Tuesday, May 18, 2010

Statistics, Damned Lies and the Renaissance


The BBC on Radio 4 carries a programme called More or Less. During the General Election it ran a fact-checking series putting the politicans' figures into context and pouncing on the misleading ones.
Of course people use statistics that are favourable to their own arguments. They’d be dumb not to. Sometimes the difference in the statistics used by the political parties is not because the underlying facts are being abused but because each party has a different conclusion to draw from them. For example it is possible to complain that wealth gap between the top 10% of the population and the bottom 10% is widening… whilst also welcoming a rise in absolute living standards for the bottom 10%.

There are other times when they simply mislead.

I received recently a letter from someone who claimed that their organisation was undergoing a “renaissance”. This is because they were doing well in a certain number of wards. This would have been impressive… had they not actually done better in more wards the year before… and the year before that too. In fact, this year’s ‘renaissance’ for them was last achieved - as a low-point - in 2005.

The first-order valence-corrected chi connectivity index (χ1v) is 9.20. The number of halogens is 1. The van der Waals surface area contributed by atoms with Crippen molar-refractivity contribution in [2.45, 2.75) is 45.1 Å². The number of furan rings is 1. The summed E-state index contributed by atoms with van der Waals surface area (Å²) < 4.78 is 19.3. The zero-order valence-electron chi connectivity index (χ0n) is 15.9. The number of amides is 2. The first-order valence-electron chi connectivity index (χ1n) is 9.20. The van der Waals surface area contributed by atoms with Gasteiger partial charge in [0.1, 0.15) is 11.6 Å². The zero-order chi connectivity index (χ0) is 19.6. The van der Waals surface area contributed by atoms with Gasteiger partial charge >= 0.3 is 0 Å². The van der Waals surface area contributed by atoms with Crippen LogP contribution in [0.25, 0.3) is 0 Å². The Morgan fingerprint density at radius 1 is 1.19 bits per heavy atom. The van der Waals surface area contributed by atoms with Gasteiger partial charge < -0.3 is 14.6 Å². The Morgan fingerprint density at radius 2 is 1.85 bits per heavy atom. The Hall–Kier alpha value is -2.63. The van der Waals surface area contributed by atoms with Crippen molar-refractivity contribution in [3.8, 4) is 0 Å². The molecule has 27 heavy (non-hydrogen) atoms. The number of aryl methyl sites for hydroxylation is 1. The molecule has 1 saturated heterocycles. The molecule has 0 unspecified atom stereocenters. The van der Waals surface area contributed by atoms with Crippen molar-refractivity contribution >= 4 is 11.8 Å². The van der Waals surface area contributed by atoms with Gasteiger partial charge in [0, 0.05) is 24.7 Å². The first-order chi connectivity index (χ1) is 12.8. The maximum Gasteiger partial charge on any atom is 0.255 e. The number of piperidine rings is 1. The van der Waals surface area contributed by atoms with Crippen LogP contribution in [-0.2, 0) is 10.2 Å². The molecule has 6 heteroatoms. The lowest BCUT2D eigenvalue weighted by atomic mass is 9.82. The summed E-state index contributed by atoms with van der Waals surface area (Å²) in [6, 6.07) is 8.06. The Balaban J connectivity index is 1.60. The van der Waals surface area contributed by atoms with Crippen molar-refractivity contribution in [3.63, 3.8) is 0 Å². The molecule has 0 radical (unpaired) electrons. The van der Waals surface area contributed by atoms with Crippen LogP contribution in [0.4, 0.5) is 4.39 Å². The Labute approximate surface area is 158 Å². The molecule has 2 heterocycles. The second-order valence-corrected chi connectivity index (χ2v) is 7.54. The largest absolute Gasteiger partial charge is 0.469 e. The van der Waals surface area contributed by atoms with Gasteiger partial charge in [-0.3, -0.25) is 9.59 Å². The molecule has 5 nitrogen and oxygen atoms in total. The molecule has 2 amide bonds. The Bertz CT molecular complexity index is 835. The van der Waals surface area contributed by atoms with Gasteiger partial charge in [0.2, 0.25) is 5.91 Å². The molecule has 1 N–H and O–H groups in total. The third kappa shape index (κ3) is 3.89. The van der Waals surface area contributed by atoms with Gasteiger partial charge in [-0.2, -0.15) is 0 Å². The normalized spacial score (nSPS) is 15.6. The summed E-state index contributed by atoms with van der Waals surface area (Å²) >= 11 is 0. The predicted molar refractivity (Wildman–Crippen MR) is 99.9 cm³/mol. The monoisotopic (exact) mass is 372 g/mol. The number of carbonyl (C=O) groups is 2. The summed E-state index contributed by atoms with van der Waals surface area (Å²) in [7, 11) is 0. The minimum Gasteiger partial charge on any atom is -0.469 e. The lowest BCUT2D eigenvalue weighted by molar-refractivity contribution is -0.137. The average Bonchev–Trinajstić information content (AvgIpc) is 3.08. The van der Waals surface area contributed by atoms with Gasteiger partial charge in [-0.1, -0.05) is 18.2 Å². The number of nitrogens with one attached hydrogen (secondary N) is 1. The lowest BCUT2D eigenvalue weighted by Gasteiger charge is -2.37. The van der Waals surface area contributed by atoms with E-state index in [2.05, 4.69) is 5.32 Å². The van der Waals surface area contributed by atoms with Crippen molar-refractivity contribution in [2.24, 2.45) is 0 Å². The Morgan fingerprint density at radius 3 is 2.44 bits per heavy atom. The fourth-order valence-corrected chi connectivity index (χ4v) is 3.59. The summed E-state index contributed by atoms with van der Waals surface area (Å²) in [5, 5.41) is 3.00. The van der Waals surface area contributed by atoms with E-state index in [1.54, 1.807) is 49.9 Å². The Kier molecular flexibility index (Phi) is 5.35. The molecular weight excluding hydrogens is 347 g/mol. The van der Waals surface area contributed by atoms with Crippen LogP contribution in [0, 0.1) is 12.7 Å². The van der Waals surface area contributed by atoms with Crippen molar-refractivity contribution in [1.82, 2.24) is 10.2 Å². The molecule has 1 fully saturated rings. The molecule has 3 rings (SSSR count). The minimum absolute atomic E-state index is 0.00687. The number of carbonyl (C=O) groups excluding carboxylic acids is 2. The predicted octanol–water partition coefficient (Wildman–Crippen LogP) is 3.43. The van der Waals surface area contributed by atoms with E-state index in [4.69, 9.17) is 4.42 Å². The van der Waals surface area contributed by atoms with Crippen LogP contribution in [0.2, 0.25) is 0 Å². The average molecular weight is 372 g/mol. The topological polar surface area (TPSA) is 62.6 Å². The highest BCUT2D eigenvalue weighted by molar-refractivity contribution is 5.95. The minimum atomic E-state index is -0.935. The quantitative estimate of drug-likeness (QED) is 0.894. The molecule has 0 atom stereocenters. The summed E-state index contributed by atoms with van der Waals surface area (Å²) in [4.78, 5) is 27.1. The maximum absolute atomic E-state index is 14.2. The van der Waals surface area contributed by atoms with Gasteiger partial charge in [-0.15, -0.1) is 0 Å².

You could call it optimism bias, you could say somebody hasn’t checked their facts… but they should know better than to peddle dodgy stats to me. As for the "renaissance", it was not all that is was cracked up to be... Lucretia Borgia anyone?

2 comments:

  1. Some would say the Renaissance is a product of hindsight that draws more-or-less simultaneous advances in disparate fields together and comes out with this phenomenon - a bit like the Enlightenment.

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  2. To have a renaissance, you need to have a group of people who have common aims and objectives.

    It is better to achieve this by kind words and compromise than by expelling anybody who does not obey every wish of The Leader.

    I think that I can identify the organisation of which Richard is thinking. As the banks used to write on your cheque, "words and numbers do not agree".

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